If you are interested in learning how the number of valence electrons affects the ionization energy of an element, you have come to the right place. In this article, we will explain what valence electrons and ionization energy are, how they are related, and what are some of the periodic trends that affect them. Let’s get started!
What are Valence Electrons?
Valence electrons are the electrons in the outermost shell of an atom. They are the ones that participate in chemical bonding and reactions, and determine the chemical properties of an element. For example, elements in the same group (column) of the periodic table have the same number of valence electrons, and therefore tend to have similar chemical behavior.
The number of valence electrons can be easily found by looking at the group number of an element. For example, carbon is in group 14, so it has four valence electrons. Sodium is in group 1, so it has one valence electron. The exception is helium, which has only two valence electrons despite being in group 18.
What is Ionization Energy?
Ionization energy is the energy required to remove an electron from an atom. The ionization energy is correlated with the strength of attraction between the positively-charged nucleus and the negatively-charged valence electrons. The higher the ionization energy, the stronger the attractive force between nucleus and valence electrons, and the more energy is required to remove a valence electron.
The energy required to remove the outermost valence electron from a neutral atom is the first ionization energy. The second ionization energy is that required to remove the next electron, and so on. Each succeeding ionization energy is larger than the preceding one, because it becomes harder to remove electrons from a more positively charged species.
How are Valence Electrons and Ionization Energy Related?
The number of valence electrons affects the ionization energy of an element in two ways: by influencing the effective nuclear charge and by influencing the electron-electron repulsion.
- Effective nuclear charge (Z*) is the net positive charge experienced by a valence electron due to the nucleus and the inner electrons. The more protons in the nucleus, the higher the Z*, but the more inner electrons, the lower the Z*, because they shield or screen some of the nuclear charge from reaching the valence electrons. In general, Z* increases across a period (row) as more protons are added to the nucleus without adding more inner shells, but decreases down a group as more inner shells are added that increase shielding.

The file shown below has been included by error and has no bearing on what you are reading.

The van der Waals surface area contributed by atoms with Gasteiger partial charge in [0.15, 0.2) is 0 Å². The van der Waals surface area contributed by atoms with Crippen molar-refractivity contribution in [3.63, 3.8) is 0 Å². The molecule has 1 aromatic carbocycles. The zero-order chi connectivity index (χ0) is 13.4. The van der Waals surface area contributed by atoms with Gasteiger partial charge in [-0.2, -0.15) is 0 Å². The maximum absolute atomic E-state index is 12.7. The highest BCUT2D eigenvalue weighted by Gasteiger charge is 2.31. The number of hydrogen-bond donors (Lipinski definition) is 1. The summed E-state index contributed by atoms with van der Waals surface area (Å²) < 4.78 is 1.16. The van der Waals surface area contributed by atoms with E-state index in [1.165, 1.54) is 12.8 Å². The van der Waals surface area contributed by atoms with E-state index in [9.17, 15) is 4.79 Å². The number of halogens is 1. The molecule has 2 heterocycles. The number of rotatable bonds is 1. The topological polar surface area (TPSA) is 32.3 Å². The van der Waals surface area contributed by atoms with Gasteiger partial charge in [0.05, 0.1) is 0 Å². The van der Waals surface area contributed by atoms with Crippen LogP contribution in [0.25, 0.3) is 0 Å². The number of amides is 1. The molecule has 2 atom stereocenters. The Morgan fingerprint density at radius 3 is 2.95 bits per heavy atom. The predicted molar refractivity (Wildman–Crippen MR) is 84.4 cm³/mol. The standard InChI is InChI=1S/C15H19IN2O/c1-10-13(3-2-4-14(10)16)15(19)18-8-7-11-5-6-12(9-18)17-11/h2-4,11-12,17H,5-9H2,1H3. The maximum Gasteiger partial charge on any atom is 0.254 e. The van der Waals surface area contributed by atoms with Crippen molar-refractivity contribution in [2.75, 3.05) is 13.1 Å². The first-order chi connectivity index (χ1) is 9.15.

- Electron-electron repulsion is the force that pushes electrons away from each other due to their negative charges. The more electrons in a shell or subshell, the higher the repulsion, and the easier it is to remove an electron from that shell or subshell.
The combination of these two factors determines how tightly or loosely a valence electron is held by an atom, and thus how much ionization energy is needed to remove it.
What are Some Periodic Trends in Ionization Energy?
There are some general trends in ionization energy that can be observed across the periodic table:
- Across a period: As Z* increases across a period, the ionization energy of the elements generally increases from left to right. However there are breaks or variation in these trends in some cases:
- Ionization energy is especially low when removal of an electron creates a newly empty p or d subshell (examples include I1 of B, Al, Ga)
- Ionization energy is especially low when removal of an electron results in a half-filled p or d subshell (examples include I1 of O, S)
- Ionization energy increases more gradually across the d- and f-subshells compared to s- and p- subshells. This is because d- and f- electrons are weakly penetrating and experience especially low Z*.
- Down a group: As Z* decreases down a group due to increased shielding by inner shells, the ionization energy of elements generally decreases from top to bottom. However there are breaks or variation in these trends in some cases:
- Ionization energy increases slightly when removal of an electron creates a filled p or d subshell (examples include I1 of N, P)
- Ionization energy decreases sharply when removal of an electron creates a new principal quantum level (examples include I1 of Li, Na)
These trends can be seen in Figure 1 below:
Figure 1: Periodic trends in first ionization energies (source: Wikipedia)
We have learned that the number of valence electrons affects the ionization energy of an element by influencing the effective nuclear charge and the electron-electron repulsion. The more valence electrons an element has, the lower its ionization energy, and vice versa. We have also learned some of the periodic trends in ionization energy that can help us predict the relative ease or difficulty of removing electrons from different elements. We hope this article has been helpful and informative for you. Thank you for reading!